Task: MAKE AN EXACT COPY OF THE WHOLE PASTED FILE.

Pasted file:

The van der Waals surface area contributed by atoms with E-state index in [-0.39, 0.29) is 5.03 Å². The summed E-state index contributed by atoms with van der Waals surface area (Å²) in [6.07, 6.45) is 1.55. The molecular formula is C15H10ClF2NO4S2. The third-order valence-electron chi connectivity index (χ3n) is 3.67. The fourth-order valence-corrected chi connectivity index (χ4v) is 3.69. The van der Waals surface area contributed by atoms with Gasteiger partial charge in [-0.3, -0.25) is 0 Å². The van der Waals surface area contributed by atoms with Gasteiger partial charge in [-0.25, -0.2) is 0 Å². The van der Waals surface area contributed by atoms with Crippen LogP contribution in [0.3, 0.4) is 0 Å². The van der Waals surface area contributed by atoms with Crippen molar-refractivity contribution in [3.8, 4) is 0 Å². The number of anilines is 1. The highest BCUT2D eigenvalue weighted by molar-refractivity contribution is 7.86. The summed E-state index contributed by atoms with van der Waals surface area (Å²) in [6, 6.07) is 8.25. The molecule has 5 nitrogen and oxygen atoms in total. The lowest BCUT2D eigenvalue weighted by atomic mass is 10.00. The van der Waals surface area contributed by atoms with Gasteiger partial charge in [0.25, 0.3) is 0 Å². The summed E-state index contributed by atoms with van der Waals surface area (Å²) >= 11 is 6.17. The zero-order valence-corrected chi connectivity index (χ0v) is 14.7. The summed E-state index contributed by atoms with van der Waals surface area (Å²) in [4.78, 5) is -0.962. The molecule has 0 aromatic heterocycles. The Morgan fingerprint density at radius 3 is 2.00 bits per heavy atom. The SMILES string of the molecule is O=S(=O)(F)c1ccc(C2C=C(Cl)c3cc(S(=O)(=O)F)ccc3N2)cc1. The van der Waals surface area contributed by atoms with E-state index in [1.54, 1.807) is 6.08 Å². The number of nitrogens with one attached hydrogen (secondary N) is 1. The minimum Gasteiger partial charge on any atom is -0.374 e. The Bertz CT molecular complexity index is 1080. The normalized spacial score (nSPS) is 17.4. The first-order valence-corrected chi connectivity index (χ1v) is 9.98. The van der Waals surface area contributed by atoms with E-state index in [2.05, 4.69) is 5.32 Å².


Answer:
The van der Waals surface area contributed by atoms with E-state index in [-0.39, 0.29) is 5.03 Å². The summed E-state index contributed by atoms with van der Waals surface area (Å²) in [6.07, 6.45) is 1.55. The molecular formula is C15H10ClF2NO4S2. The third-order valence-electron chi connectivity index (χ3n) is 3.67. The fourth-order valence-corrected chi connectivity index (χ4v) is 3.69. The van der Waals surface area contributed by atoms with Gasteiger partial charge in [-0.3, -0.25) is 0 Å². The van der Waals surface area contributed by atoms with Gasteiger partial charge in [-0.25, -0.2) is 0 Å². The van der Waals surface area contributed by atoms with Crippen LogP contribution in [0.3, 0.4) is 0 Å². The van der Waals surface area contributed by atoms with Crippen molar-refractivity contribution in [3.8, 4) is 0 Å². The number of anilines is 1. The highest BCUT2D eigenvalue weighted by molar-refractivity contribution is 7.86. The summed E-state index contributed by atoms with van der Waals surface area (Å²) in [6, 6.07) is 8.25. The molecule has 5 nitrogen and oxygen atoms in total. The lowest BCUT2D eigenvalue weighted by atomic mass is 10.00. The van der Waals surface area contributed by atoms with Gasteiger partial charge in [0.25, 0.3) is 0 Å². The summed E-state index contributed by atoms with van der Waals surface area (Å²) >= 11 is 6.17. The zero-order valence-corrected chi connectivity index (χ0v) is 14.7. The summed E-state index contributed by atoms with van der Waals surface area (Å²) in [4.78, 5) is -0.962. The molecule has 0 aromatic heterocycles. The Morgan fingerprint density at radius 3 is 2.00 bits per heavy atom. The SMILES string of the molecule is O=S(=O)(F)c1ccc(C2C=C(Cl)c3cc(S(=O)(=O)F)ccc3N2)cc1. The van der Waals surface area contributed by atoms with E-state index in [1.54, 1.807) is 6.08 Å². The number of nitrogens with one attached hydrogen (secondary N) is 1. The minimum Gasteiger partial charge on any atom is -0.374 e. The Bertz CT molecular complexity index is 1080. The normalized spacial score (nSPS) is 17.4. The first-order valence-corrected chi connectivity index (χ1v) is 9.98. The van der Waals surface area contributed by atoms with E-state index in [2.05, 4.69) is 5.32 Å².